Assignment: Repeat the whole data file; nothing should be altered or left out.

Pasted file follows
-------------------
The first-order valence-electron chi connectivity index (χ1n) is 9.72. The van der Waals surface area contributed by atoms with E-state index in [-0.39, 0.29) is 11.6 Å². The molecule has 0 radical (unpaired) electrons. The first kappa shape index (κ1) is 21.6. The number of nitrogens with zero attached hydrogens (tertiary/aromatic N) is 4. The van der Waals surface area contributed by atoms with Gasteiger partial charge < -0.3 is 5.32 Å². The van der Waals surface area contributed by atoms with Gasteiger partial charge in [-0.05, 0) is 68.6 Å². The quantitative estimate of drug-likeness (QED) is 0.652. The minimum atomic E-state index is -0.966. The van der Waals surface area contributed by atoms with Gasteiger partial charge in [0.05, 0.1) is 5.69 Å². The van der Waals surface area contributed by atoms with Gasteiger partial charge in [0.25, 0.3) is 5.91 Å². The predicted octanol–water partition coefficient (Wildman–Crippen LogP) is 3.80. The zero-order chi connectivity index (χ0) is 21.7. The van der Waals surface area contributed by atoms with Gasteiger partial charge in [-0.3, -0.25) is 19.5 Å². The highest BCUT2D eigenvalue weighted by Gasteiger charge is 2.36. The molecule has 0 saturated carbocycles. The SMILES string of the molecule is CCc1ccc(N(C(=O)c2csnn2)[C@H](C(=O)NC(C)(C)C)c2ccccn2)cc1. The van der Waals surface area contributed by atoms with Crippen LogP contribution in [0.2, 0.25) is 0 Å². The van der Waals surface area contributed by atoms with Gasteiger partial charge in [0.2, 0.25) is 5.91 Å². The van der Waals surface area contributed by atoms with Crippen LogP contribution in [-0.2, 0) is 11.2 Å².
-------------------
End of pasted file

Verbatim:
The first-order valence-electron chi connectivity index (χ1n) is 9.72. The van der Waals surface area contributed by atoms with E-state index in [-0.39, 0.29) is 11.6 Å². The molecule has 0 radical (unpaired) electrons. The first kappa shape index (κ1) is 21.6. The number of nitrogens with zero attached hydrogens (tertiary/aromatic N) is 4. The van der Waals surface area contributed by atoms with Gasteiger partial charge < -0.3 is 5.32 Å². The van der Waals surface area contributed by atoms with Gasteiger partial charge in [-0.05, 0) is 68.6 Å². The quantitative estimate of drug-likeness (QED) is 0.652. The minimum atomic E-state index is -0.966. The van der Waals surface area contributed by atoms with Gasteiger partial charge in [0.05, 0.1) is 5.69 Å². The van der Waals surface area contributed by atoms with Gasteiger partial charge in [0.25, 0.3) is 5.91 Å². The predicted octanol–water partition coefficient (Wildman–Crippen LogP) is 3.80. The zero-order chi connectivity index (χ0) is 21.7. The van der Waals surface area contributed by atoms with Gasteiger partial charge in [-0.3, -0.25) is 19.5 Å². The highest BCUT2D eigenvalue weighted by Gasteiger charge is 2.36. The molecule has 0 saturated carbocycles. The SMILES string of the molecule is CCc1ccc(N(C(=O)c2csnn2)[C@H](C(=O)NC(C)(C)C)c2ccccn2)cc1. The van der Waals surface area contributed by atoms with Crippen LogP contribution in [0.2, 0.25) is 0 Å². The van der Waals surface area contributed by atoms with Gasteiger partial charge in [0.2, 0.25) is 5.91 Å². The van der Waals surface area contributed by atoms with Crippen LogP contribution in [-0.2, 0) is 11.2 Å².